In What's New

I refer to often, because just as I’m about to use a word I’ve used a thousand times I sometimes ask myself: does this really mean exactly what I want it to mean here?  Plus, I’m a geek and I really dig

So, I was totally sucked in when I went to look up a word and saw an article called, “Most common misspellings of 2013.”  (Answer: furlough).  But here is what I learned that just totally made my day: keeps records of how people spell what they’re trying to look up.  There is a repository of our misspellings, people.  That just makes me giggle maniacally.

Here are a couple of gems:

  • PERJUDICE and PERDJUICE for prejudice (think “pre judge,” not “smoothie of perdition”)
  • AQUAINTED for acquainted (from the 1300s to about 1600 it didn’t have a “c” in English.  You were born too late)

Here are a few of my favorites, not listed in the article, but which I see all the time:

  • Oops.  This one is the one that baffles me the most.  We all know how to spell “boot,” so we know how the “oo” sound should be spelled.  Oh, I know, words like “look” can confuse us, but “opps”?  If I had a dollar for every time I’ve seen “opps” instead of “oops.”  Everywhere, all the time.  Perhaps I just hang out with too many people who need to be sheepish in writing about their mistakes.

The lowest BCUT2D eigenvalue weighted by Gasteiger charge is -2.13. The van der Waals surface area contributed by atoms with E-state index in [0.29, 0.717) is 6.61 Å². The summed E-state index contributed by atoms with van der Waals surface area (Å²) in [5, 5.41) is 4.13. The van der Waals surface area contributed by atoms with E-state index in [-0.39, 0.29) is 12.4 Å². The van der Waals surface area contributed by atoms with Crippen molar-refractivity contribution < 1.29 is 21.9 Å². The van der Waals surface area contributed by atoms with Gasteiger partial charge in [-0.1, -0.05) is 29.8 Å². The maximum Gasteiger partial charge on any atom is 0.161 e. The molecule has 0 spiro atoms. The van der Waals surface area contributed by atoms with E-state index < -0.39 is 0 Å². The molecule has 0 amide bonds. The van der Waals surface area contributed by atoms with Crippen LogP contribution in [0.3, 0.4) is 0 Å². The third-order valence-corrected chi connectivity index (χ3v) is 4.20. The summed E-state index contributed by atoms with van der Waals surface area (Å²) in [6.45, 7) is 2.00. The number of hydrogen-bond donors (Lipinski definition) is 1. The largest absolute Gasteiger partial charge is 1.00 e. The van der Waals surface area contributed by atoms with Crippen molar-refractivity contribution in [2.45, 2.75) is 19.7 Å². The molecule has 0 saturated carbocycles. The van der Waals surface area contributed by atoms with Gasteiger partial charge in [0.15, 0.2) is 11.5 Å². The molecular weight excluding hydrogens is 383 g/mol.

• Loose and lose.  Look, I know it doesn’t make any sense.  I didn’t learn English until I was 8 years old and I vividly remember being baffled.  Spanish, my first language, is strictly phonetic – if you know how five vowels sound (and they sound exactly the same every time, in every word) you can pronounce everything in Spanish.  So, after that, English is like a trip to the carnival while on acid.  I get it.  But if we foreigners can memorize it, so can you.
  • And my favorite spoken mistakes: Irregardless.  Liberry.  NUCULAR.  Okay, I just give up.

Click here to read the whole, hilarious piece on

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